Social Services

The Ripple Effects of Taking SNAP Benefits From One Person

A new Trump-administration rule will cut food assistance for nearly 700,000 Americans, also affecting many of their relatives and housemates.

A Foster Care and Adoption Shift in a Southern State

Louisiana refocused its efforts on foster care and adoption four years ago. Today, adoption rates are up, particularly among sibling groups and older teens.

Almost 700,000 to Lose Food Stamp Benefits Under Finalized Trump Administration Rule

A new USDA rule, one of several that has been under consideration, would make it more difficult for states to obtain work requirement waivers for the federal food stamp program.

A Mayor Went on a Police Ride-Along. What He Learned Changed How His City Looks at Mental Health

Fishers, Indiana established a city-wide mental health task force to reduce the stigma associated with mental illness. Five years in, officials say the results are real.

Don’t Make Intimate Violence Victims Look for Help

COMMENTARY | Research shows victims fare better when police and community organizations coordinate assistance.

On the Hunt for Lean Protein, Food Pantries Turn to Hunters

Across the country, hunters donate thousands of pounds of game meat to help stock food pantries in their communities.

In Hair and Nail Salons, Beauty Experts Are Now Looking for Signs of Domestic Violence

Illinois requires cosmetologists to undergo training to learn the signs of domestic violence in order to renew their professional licenses.

High School Students are Less Likely to Attempt Suicide if They Trust Adults, Study Says

New research about rural high school students found that suicide prevention should involve fostering strong connections to adult staff members.

Food Stamp Recipients in Some States Would Be Hit Harder than Others by Trump Proposal, Analysis Says

A policy analysis also found that a proposed change to food stamp eligibility rules would affect more people than federal estimates had originally anticipated.

Teaching Caregivers to Also Care for Themselves

A stress-busting course for caregivers offered by a New Jersey county aims to counteract the negative physical and emotional effects that come with providing support for a loved one.

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Letting Homeless Students Sleep on Campus—In Their Cars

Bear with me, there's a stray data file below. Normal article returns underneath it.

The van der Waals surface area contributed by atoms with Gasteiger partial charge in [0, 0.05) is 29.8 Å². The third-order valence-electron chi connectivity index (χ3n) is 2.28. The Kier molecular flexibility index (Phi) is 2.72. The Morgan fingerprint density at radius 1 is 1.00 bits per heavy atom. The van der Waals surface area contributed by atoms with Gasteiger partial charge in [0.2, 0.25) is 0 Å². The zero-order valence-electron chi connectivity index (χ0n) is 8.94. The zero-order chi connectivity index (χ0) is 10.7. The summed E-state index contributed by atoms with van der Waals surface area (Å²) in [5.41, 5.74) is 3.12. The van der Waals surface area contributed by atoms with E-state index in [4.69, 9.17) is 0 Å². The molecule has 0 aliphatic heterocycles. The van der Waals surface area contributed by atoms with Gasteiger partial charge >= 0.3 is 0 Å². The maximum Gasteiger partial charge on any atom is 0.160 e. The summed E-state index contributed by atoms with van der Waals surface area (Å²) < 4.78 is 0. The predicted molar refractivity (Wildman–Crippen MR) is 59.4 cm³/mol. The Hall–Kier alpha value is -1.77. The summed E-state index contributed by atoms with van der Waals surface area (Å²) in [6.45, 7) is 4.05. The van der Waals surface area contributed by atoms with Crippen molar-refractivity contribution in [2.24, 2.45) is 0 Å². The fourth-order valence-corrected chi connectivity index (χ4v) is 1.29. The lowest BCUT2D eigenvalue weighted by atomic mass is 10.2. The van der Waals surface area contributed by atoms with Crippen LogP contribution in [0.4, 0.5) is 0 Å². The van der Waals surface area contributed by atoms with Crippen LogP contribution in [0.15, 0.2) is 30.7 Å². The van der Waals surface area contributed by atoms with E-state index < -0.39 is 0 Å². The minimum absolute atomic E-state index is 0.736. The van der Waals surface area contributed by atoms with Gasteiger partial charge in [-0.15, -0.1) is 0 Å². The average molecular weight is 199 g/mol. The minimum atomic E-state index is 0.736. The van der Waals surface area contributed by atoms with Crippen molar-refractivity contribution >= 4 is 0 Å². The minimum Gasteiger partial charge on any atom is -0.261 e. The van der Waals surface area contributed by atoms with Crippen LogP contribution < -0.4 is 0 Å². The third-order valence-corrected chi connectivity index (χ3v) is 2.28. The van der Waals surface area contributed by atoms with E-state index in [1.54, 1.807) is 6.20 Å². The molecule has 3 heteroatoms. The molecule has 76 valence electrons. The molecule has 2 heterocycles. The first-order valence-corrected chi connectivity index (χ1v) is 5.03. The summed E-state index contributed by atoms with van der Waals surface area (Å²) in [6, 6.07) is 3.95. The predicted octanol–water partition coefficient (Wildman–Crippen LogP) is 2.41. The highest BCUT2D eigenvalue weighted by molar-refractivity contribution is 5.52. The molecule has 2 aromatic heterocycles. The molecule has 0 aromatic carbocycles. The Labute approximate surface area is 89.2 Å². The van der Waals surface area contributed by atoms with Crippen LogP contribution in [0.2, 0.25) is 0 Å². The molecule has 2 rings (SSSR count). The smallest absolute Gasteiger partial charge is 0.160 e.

A bill in the California State Legislature would require community colleges to allow many homeless students to sleep in their cars in campus parking lots.

DNA Evidence Will be Stored for 50 Years Under New State Law

The policy aims to give victims of sexual assault and prosecutors ample time to track down and convict offenders.

States Authorize Ridesharing for Medical Transport

Medicaid recipients in Arizona can now use Lyft to travel to non-emergency medical appointments, with similar laws on the way in Florida and Texas.

How 10 Cities Are Testing What Works to Increase Economic Mobility

COMMENTARY | City leaders are tapping into data to figure out policies that will improve the prospects of people struggling in communities across the country

Juvenile Justice Reform Sets Us On a Path to End Youth Homelessness

COMMENTARY | In Washington state, thousands of young people are locked up annually for “status offenses” and find themselves homeless when leaving detention. A new law seeks to change that.

This State May Allow Restaurants to Accept Food Stamp Benefits

A bill awaiting the governor's signature in Illinois would give some SNAP recipients the option to use their benefits at restaurants and to purchase hot prepared food at grocery stores.

'Thinking Differently': How One County Teaches First Responders About Autism

The training program in Dutchess County, New York is part of a larger county initiative aimed at improving life for people with special needs.

The City That’s Giving People Money

COMMENTARY | Randomly selected Stockton residents are receiving $500 a month. The experiment might prove that guaranteed income works.

In 10 Years, Half Of Middle-Income Elders Won’t Be Able To Afford Housing, Medical Care

More than half of middle-income seniors by 2029 will have annual financial resources of $60,000 or less, a new study found.